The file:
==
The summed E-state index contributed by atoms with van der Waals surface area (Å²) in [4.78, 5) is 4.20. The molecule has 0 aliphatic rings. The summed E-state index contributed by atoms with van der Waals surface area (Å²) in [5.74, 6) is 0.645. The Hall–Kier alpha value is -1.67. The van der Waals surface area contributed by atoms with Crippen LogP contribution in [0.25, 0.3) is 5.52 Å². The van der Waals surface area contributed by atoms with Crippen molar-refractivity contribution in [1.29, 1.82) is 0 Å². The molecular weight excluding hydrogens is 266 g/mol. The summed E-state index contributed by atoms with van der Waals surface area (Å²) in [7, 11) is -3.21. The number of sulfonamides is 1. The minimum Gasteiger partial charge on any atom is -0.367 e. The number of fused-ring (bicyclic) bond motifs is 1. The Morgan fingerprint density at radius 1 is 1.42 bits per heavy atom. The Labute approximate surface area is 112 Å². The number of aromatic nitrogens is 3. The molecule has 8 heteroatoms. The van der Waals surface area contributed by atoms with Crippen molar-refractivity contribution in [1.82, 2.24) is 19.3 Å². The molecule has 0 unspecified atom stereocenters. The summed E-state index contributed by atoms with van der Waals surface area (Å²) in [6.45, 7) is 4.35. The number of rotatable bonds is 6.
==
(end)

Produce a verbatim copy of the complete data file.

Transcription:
The summed E-state index contributed by atoms with van der Waals surface area (Å²) in [4.78, 5) is 4.20. The molecule has 0 aliphatic rings. The summed E-state index contributed by atoms with van der Waals surface area (Å²) in [5.74, 6) is 0.645. The Hall–Kier alpha value is -1.67. The van der Waals surface area contributed by atoms with Crippen LogP contribution in [0.25, 0.3) is 5.52 Å². The van der Waals surface area contributed by atoms with Crippen molar-refractivity contribution in [1.29, 1.82) is 0 Å². The molecular weight excluding hydrogens is 266 g/mol. The summed E-state index contributed by atoms with van der Waals surface area (Å²) in [7, 11) is -3.21. The number of sulfonamides is 1. The minimum Gasteiger partial charge on any atom is -0.367 e. The number of fused-ring (bicyclic) bond motifs is 1. The Morgan fingerprint density at radius 1 is 1.42 bits per heavy atom. The Labute approximate surface area is 112 Å². The number of aromatic nitrogens is 3. The molecule has 8 heteroatoms. The van der Waals surface area contributed by atoms with Crippen molar-refractivity contribution in [1.82, 2.24) is 19.3 Å². The molecule has 0 unspecified atom stereocenters. The summed E-state index contributed by atoms with van der Waals surface area (Å²) in [6.45, 7) is 4.35. The number of rotatable bonds is 6.